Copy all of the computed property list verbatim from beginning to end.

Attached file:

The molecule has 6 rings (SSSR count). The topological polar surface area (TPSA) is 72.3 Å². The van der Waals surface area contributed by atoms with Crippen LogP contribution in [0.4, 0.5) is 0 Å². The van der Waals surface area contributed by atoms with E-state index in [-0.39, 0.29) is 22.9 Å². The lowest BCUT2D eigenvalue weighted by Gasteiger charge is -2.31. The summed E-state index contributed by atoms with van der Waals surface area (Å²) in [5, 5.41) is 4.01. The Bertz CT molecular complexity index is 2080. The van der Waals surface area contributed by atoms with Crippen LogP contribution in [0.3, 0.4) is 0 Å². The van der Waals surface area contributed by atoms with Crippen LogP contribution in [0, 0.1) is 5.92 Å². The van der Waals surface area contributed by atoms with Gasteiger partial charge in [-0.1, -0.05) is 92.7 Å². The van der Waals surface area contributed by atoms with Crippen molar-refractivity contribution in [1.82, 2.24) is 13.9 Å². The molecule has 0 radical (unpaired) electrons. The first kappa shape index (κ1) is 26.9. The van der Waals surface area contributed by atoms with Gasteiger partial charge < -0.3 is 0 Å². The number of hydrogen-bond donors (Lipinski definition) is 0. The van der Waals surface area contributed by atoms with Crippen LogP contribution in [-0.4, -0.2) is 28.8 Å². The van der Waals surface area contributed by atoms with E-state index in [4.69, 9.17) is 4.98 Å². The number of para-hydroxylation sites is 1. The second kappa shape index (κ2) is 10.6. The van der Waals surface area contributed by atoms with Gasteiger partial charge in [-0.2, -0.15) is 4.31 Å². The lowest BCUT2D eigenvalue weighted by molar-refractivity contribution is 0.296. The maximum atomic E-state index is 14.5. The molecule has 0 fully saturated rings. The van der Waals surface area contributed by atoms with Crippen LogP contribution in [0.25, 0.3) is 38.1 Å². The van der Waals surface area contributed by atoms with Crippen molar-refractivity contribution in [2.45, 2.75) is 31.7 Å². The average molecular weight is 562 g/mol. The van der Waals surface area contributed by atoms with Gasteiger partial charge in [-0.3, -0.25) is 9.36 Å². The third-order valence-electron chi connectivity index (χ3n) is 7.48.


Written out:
The molecule has 6 rings (SSSR count). The topological polar surface area (TPSA) is 72.3 Å². The van der Waals surface area contributed by atoms with Crippen LogP contribution in [0.4, 0.5) is 0 Å². The van der Waals surface area contributed by atoms with E-state index in [-0.39, 0.29) is 22.9 Å². The lowest BCUT2D eigenvalue weighted by Gasteiger charge is -2.31. The summed E-state index contributed by atoms with van der Waals surface area (Å²) in [5, 5.41) is 4.01. The Bertz CT molecular complexity index is 2080. The van der Waals surface area contributed by atoms with Crippen LogP contribution in [0.3, 0.4) is 0 Å². The van der Waals surface area contributed by atoms with Crippen LogP contribution in [0, 0.1) is 5.92 Å². The van der Waals surface area contributed by atoms with Gasteiger partial charge in [-0.1, -0.05) is 92.7 Å². The van der Waals surface area contributed by atoms with Crippen molar-refractivity contribution in [1.82, 2.24) is 13.9 Å². The molecule has 0 radical (unpaired) electrons. The first kappa shape index (κ1) is 26.9. The van der Waals surface area contributed by atoms with Gasteiger partial charge < -0.3 is 0 Å². The number of hydrogen-bond donors (Lipinski definition) is 0. The van der Waals surface area contributed by atoms with Crippen LogP contribution in [-0.4, -0.2) is 28.8 Å². The van der Waals surface area contributed by atoms with E-state index in [4.69, 9.17) is 4.98 Å². The number of para-hydroxylation sites is 1. The second kappa shape index (κ2) is 10.6. The van der Waals surface area contributed by atoms with Gasteiger partial charge in [-0.2, -0.15) is 4.31 Å². The lowest BCUT2D eigenvalue weighted by molar-refractivity contribution is 0.296. The maximum atomic E-state index is 14.5. The molecule has 0 fully saturated rings. The van der Waals surface area contributed by atoms with Crippen LogP contribution in [0.25, 0.3) is 38.1 Å². The van der Waals surface area contributed by atoms with Crippen molar-refractivity contribution in [2.45, 2.75) is 31.7 Å². The average molecular weight is 562 g/mol. The van der Waals surface area contributed by atoms with Gasteiger partial charge in [-0.3, -0.25) is 9.36 Å². The third-order valence-electron chi connectivity index (χ3n) is 7.48.